“In 2013 I was a semi-finalist in Specsavers Spectacle Wearer of the Year which led to a shoot in York. I loved being in front of the camera. A friend asked me to model in a charity fashion show. I got involved with She Loves York. This led to signing with an agency and I started modelling at designer fashion shows.
“In 2016, I got my first commercial advertising job for Nestle After Eight. It remains very special to me. When the kids were amused to see a large image of their mum in the supermarket, I thought, wow, can I call myself a professional model now? I was 47.
“As I approached 50 I signed with more agencies and started getting more work. No two jobs are the same. I have dressed up as a postal worker, bartender, waitress, played a mum, a daughter, a care worker and a patient. I have worked in TV dramas including Victoria, Gentleman Jack and Downton Abbey, National Treasure, Strike and Emmerdale. Last year I was scouted for a national beauty competition. I am the first ever Classic Miss British Isles (45+).
“I consider modelling a full time job now. There is a lot of rejection in this industry. I don’t think I could have handled that when I was younger but it really doesn’t bother me now. I am what I am.
“My advice for anyone wanting to be a model would be to get a good agent. Be prepared to work really hard. People think it is a glamorous job and it can be, but alongside are very long days, lots of travelling, early starts and last minute bookings requiring you to change all your plans. But I couldn’t imagine doing anything else.”
Deborah is represented by Face Model Agency in Leeds on 0113 245 8667 or email: [email protected]
Born in Castleford, Annie Stirk, 70, lives in Brandsby, North Yorkshire, and has been married for 48 years to Ken. They have two grown-up children. She was a TV food stylist and presenter before running her own food PR business. She has modelled for York Fashion Week, Copper & White and Meatless Farm.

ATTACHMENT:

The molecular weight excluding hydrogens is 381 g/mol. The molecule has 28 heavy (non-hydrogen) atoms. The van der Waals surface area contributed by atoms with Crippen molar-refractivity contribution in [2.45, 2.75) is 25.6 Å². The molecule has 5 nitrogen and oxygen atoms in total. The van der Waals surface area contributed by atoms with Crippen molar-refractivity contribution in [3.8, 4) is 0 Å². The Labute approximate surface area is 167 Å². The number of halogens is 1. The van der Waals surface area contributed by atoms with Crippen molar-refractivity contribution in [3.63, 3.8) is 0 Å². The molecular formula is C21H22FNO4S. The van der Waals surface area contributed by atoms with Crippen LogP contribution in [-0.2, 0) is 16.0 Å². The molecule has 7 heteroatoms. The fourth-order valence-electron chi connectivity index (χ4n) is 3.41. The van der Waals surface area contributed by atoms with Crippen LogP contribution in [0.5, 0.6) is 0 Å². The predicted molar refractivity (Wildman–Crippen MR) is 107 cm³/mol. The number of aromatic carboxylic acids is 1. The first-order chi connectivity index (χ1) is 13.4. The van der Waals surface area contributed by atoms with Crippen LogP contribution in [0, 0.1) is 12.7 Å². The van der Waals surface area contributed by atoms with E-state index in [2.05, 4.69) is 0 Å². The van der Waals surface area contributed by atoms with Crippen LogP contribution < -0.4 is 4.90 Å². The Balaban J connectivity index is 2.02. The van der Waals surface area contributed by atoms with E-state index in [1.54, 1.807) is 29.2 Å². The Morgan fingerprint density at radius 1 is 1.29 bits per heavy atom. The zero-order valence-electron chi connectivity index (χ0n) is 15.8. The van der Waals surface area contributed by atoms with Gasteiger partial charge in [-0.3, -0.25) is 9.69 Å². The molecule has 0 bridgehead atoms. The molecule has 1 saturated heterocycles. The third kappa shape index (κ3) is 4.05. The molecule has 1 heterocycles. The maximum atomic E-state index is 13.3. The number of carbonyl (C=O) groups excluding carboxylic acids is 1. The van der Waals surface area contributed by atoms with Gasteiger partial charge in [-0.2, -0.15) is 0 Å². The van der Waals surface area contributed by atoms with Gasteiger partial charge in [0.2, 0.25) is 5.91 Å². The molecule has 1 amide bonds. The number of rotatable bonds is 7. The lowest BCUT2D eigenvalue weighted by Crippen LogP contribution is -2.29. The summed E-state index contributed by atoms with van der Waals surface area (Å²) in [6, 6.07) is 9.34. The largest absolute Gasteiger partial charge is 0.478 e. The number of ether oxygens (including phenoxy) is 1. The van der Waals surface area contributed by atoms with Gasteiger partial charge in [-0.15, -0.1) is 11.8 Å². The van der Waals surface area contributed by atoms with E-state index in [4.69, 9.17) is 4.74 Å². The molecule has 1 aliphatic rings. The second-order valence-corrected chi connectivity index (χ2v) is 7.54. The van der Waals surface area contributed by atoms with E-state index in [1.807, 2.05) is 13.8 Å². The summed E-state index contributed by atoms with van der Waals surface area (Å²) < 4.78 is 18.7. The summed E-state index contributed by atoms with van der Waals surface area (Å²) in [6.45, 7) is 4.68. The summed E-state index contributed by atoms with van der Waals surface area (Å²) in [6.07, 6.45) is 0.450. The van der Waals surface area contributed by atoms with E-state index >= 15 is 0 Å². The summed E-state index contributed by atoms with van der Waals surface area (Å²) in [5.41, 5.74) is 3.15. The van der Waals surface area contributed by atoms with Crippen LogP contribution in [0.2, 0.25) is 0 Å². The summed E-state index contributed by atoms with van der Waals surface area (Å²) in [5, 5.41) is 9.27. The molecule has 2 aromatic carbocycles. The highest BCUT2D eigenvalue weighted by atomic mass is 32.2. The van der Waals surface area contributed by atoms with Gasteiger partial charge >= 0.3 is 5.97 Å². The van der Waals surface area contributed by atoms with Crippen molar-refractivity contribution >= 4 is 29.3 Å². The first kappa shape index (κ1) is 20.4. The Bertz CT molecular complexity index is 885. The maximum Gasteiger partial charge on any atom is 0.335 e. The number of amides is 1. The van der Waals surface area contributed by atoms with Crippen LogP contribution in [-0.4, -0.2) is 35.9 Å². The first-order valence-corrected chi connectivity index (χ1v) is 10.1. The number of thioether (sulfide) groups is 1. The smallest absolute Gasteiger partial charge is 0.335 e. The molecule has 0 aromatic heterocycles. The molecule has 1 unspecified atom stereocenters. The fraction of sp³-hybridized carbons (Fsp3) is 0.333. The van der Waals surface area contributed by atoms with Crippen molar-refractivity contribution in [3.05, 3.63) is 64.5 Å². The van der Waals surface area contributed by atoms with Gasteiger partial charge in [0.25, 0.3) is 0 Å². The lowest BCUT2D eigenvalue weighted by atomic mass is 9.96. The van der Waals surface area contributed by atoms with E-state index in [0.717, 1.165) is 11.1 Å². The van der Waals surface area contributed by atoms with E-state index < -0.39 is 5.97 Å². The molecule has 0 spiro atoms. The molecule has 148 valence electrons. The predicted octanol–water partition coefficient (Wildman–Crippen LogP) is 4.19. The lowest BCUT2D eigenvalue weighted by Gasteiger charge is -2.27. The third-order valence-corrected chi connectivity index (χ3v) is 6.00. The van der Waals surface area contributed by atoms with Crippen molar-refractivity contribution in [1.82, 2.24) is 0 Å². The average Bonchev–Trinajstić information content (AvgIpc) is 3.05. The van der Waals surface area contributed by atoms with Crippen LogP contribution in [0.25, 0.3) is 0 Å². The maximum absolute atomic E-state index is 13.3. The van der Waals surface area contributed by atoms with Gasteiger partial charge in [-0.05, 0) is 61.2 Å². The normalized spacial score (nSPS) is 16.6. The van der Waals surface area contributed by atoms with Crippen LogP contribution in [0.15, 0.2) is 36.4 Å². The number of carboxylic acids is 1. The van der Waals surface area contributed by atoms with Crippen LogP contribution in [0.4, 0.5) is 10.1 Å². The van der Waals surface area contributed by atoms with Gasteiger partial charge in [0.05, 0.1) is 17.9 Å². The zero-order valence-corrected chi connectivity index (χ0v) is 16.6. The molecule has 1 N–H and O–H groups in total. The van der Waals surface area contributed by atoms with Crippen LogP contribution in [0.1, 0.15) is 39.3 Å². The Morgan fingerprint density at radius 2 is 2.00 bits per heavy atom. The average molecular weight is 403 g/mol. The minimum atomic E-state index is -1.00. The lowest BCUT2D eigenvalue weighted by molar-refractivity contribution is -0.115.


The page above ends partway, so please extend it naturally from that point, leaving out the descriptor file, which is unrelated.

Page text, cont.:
“I retired at 67. I realised I missed the creative buzz. I spotted an advert on Facebook – models wanted, no experience required, send a photo. We had recently been to a Gatsby night in York where we had to dress the part. I took the obligatory selfie. It seemed to hit the spot, amazingly securing me a place on a photo session at a studio in Leeds. I took along three different outfits, did my own hair and make-up and ended up with my very first portfolio of shots. The agency gave me lots of start-up tips and I had access to upcoming modelling opportunities. The team at Hearts Boutique in Easingwold saw the photos and invited me to do some modelling. I absolutely loved it and was hooked. Fashion and fun – a seductive combination.
“As a late starter it’s a combination of keeping your eyes and ears open and doing research to find an agency which would represent a mature silver model. I also source my own work and via photographers Andrea Denniss at Pink Lily Photography and Stevie Cockram at Brussels Street Studio Leeds.
“The big one for me this year is the Leeds-based Meatless Farm campaign. It’s a light-hearted and fun national advertising campaign. I am appearing as my alter ego Granny Annie on billboards across the UK.
“When you are new to the business and naïve, beware of being taken in by organisations which tout themselves as agencies but are really just shop windows. A proper model agency will not ask you for any money upfront.
There is a huge market out there for using mature models and I am keen to see more brands, products and services being brave enough to profile 50, 60 and 70-plus women in their advertising. Real consumers want to see real people.”
Annie is represented by Julia at Stanley’s Model Managementin Derby and Alan Sharman in Birmingham.